In category 11 (general respiratory ability) we have genes that are needed for respiratory competence but so far have not been linked to a specific complex. Other categories in Table III are lipid metabolism with 32 clusters and protein synthesis with 45 clusters. Protein synthesis components are synthesized at high levels and as a consequence are usually well represented in the cDNA libraries. Ribosomal proteins are an abundant class followed by the amino acid activating enzymes. A number of clusters are putative orthologues of genes linked to cell defense and programmed cell death (category 18, Table III). We left 48 clusters with activities listed as unclassified.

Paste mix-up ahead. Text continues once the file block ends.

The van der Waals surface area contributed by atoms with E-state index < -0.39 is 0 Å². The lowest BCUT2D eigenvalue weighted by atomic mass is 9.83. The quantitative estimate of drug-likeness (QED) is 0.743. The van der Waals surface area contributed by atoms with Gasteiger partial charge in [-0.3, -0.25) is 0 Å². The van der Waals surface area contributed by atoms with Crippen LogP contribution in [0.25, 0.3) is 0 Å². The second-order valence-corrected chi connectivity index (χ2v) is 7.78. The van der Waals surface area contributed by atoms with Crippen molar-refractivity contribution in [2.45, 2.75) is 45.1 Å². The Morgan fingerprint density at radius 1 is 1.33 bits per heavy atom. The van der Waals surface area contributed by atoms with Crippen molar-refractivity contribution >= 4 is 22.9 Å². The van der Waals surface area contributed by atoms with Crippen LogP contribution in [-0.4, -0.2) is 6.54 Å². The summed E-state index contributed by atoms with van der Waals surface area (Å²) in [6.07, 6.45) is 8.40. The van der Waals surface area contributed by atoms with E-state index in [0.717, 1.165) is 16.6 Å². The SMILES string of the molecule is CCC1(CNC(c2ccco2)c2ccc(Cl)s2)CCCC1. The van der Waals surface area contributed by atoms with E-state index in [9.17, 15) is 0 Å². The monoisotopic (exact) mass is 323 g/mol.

Our survey was based on 260,781 individual cDNA clones from 37 libraries. Rötig et al. (2000) used 340 S. cerevisiae mitochondrial proteins to scan the human genome for genes and ESTs and found 229 matches (E-value £ 10-5), of which 102 were EST clusters. The human genome database at the time had more than 2 million EST sequences and the total number of unique exons identified was over 600,000. Consequently our results, based on a smaller database, can be considered particularly successful. Our set of 367 clusters contains an estimated 145 full-length clones that are candidates for complete sequencing and homologous or heterologous functional studies (Hamel et al., 1997). The E-value £ 10-10 threshold we adopted was chosen to maximize the likelihood that matches were significant and we also collected information on matches up to E-value £ 10-5 and found that the increase in the number of additional clusters found did not warrant a change in the threshold value. For example, with the 459 S. cerevisiae proteins used we obtained just 28 hits with E-values between 10-5 and 10-10.